Diabetes continues to be on the rise in our western culture. We can be genetically predisposed for certain illnesses but the scientists say we still need something in the environment to turn those genes on. Changing your lifestyle can save you from spending the rest of your life taking needles or pills. Read today’s guest post by Chelsea Sawyer to find out what to eat to avoid or manage diabetes.
Being healthy can sometimes be a choice, as in when you choose to eat the right food and exercise. But certain medical conditions can sometimes be out of your hands, as in when you have a family history with certain illnesses. One health issue that stems from poor lifestyle choices or genetic factors is insulin resistance.
Here is how it goes: The food you eat is normally absorbed in your body in the form of blood sugar or glucose. When an increase in blood sugar is detected, your pancreas releases insulin into the bloodstream so you can use it for energy. With insulin resistance, the insulin released is not enough to move glucose to the cells. The pancreas releases more insulin in your body — and this could lead to Type 2 diabetes, heart disease, and obesity, among others.
An insulin resistance diet may be your way to normalize your body’s ability to respond to insulin. Getting rid of the excess weight by eating the right food is the best treatment for the condition. The dietary change will mean the following:
- You need to get more protein – When considering fish, go with cold-water catch like salmon and sardines, both of which are high in omega 3 fatty acids. Omega-3s can improve your cells’ response to insulin. Other protein sources include eggs (but use whites if your doctor says you have high cholesterol), yogurt, nuts, and seeds.
- Eat low-glycemic index fruits – Try apples, oranges, blueberries, cherries, strawberries, and pears. Remember, fruits have naturally occurring sugar so it is best to stick with ones that are lower on the glycemic index.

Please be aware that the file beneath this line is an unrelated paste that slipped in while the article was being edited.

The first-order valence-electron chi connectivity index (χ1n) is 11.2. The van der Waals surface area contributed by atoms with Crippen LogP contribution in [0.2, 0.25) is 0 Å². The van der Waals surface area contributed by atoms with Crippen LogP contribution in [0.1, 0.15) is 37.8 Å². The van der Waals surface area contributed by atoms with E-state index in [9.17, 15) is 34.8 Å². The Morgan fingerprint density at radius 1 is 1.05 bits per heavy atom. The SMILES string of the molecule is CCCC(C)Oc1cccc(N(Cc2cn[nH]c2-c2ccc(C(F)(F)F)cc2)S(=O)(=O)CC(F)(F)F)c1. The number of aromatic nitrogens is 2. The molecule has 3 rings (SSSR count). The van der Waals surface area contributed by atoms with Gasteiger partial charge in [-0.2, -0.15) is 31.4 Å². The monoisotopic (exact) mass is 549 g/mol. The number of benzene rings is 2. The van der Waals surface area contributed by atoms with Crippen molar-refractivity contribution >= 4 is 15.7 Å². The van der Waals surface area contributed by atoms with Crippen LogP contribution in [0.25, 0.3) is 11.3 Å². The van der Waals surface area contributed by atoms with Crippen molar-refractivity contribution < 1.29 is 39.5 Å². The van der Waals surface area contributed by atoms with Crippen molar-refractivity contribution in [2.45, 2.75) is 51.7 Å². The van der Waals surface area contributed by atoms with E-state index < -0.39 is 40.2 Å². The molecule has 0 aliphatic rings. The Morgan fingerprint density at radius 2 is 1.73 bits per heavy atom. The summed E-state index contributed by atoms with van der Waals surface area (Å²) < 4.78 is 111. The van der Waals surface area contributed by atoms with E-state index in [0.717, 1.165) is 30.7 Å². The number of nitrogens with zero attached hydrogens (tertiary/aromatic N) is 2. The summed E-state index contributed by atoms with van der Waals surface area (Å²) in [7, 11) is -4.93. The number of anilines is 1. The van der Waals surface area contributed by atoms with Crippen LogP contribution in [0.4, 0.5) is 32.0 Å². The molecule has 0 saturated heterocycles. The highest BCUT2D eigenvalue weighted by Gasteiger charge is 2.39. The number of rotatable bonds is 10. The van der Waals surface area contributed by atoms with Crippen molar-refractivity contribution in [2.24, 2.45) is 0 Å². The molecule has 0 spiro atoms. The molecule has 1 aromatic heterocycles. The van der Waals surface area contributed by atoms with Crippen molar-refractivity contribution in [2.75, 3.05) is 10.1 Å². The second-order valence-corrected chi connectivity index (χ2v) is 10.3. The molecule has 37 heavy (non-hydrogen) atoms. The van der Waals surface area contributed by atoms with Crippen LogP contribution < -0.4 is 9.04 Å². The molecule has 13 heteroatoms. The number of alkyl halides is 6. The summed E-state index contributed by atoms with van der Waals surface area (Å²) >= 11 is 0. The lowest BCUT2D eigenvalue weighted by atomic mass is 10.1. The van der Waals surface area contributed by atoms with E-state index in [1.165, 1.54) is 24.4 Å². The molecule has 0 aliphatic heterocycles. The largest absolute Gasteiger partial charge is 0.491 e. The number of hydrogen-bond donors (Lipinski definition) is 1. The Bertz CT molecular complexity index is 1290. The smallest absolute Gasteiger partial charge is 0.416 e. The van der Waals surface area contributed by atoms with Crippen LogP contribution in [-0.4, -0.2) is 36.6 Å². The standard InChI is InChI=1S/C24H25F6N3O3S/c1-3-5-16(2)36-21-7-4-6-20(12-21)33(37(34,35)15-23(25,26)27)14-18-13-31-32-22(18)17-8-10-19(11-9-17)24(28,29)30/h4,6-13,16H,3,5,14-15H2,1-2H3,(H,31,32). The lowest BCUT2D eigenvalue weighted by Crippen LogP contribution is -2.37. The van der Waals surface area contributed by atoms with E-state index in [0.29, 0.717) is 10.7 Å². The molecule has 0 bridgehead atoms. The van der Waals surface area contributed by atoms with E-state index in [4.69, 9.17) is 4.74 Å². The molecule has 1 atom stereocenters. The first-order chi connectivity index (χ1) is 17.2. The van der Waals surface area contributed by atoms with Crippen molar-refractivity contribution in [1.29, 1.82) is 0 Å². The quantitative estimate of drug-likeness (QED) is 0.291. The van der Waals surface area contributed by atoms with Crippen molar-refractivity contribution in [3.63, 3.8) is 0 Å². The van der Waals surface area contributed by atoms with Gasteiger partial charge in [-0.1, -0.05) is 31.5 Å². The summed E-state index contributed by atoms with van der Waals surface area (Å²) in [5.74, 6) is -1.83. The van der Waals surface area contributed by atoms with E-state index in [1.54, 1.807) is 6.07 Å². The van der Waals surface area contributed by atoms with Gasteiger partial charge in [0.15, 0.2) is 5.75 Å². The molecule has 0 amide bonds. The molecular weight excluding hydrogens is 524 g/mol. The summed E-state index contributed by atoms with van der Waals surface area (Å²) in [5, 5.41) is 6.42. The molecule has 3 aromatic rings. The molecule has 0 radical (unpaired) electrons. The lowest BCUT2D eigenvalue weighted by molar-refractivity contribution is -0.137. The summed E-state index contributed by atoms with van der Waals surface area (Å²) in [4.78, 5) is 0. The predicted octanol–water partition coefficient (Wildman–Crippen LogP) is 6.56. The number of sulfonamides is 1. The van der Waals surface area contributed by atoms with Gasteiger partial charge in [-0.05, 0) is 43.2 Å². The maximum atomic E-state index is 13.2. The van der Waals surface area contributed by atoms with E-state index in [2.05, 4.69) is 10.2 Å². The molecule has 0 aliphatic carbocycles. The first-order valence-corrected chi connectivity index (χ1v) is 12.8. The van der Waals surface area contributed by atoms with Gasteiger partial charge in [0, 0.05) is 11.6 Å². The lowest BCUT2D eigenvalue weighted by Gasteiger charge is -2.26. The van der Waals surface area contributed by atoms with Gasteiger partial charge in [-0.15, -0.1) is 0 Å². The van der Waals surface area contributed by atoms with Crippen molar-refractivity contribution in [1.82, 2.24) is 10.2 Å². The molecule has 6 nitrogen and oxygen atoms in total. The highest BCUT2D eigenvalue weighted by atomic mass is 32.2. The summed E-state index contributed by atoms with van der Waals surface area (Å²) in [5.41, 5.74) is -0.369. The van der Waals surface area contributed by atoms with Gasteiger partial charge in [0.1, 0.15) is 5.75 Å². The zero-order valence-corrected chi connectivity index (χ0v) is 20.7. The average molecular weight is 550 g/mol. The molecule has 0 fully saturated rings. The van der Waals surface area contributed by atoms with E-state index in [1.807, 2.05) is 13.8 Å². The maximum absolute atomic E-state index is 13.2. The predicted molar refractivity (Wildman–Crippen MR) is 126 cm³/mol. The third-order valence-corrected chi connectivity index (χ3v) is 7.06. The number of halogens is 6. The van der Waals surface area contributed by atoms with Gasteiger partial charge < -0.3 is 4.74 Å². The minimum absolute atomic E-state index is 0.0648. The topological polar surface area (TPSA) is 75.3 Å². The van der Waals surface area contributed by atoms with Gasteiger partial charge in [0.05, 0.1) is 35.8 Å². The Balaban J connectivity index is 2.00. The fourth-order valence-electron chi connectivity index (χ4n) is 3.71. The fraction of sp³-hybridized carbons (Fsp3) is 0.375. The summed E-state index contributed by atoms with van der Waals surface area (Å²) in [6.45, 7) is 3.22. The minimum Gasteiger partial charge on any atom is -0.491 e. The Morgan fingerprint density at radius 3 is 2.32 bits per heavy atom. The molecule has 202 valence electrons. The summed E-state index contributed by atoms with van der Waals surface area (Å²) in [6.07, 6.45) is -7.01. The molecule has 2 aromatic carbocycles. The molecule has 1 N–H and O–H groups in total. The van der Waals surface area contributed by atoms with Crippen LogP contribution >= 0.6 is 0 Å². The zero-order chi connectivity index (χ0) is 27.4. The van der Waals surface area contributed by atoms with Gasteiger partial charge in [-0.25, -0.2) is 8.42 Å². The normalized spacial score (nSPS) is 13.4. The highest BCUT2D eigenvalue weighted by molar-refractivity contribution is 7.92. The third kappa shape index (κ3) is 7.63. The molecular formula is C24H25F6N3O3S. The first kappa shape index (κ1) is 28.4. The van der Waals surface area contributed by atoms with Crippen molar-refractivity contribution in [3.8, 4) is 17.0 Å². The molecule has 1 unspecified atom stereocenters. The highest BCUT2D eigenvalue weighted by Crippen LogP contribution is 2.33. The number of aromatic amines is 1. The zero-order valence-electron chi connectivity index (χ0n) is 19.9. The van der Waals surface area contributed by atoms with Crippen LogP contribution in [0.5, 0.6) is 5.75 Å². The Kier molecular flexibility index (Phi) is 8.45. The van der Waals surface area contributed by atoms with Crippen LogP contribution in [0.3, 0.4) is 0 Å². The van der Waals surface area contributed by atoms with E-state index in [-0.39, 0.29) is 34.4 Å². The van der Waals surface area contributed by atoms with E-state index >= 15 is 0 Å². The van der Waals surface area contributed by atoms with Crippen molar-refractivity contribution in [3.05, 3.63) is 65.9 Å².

- Watch your carbs, increase non-starchy vegetables – Carbs with high glycemic index, such as mashed potatoes, bagels, and French fries, will raise blood sugar levels. Your insulin resistance diet menu should instead be filled with non-starchy vegetables like broccoli, legumes, kale, spinach, and cabbage.
- Eat small meals every four hours – This helps your insulin and glucose levels to be normal throughout the day.
Eating the right foods for breakfast, lunch, snacks, and dinner could help you reverse insulin resistance or manage its effects. You just have to be organized, prepared, and creative with your meal plans so that you do not start to crave things like French fries and donuts. For instance, if you’re travelling, you can still stick to your insulin resistance diet plan by packing healthy snacks like almonds and dark chocolate, or even spicy edamame.
The body is an amazing system. Every part of you, no matter how microscopic, has a purpose and a critical part to play in keeping you up and running. Every action that occurs inside you is timed to perfection, and like armies trained by the best of generals, every action leads to successful results — that is, until you start eating more bad food, like deep fried donuts, or happen to have a family history that leads to insulin resistance.
But even then, getting healthy is never too late. So make a healthy choice today and find out more about insulin resistance.
About The Author
Chelsea Sawyer is a nurse and a certified health coach. She has been helping several people in changing their behaviors to keep them focused on achieving their health and fitness goals. She has great passion for writing. She likes sharing helpful techniques on topics like losing weight, achieving a healthy lifestyle through physical activities and tips on proper diet and way of eating. Chelsea recommends this resource for helpful info about insulin resistance diet: http://insulinresistancediet.info/how-can-an-insulin-resistance-diet-help-me/
Do you or a loved one have diabetes? What have you learned about diet to help control insulin resistance and manage diabetes?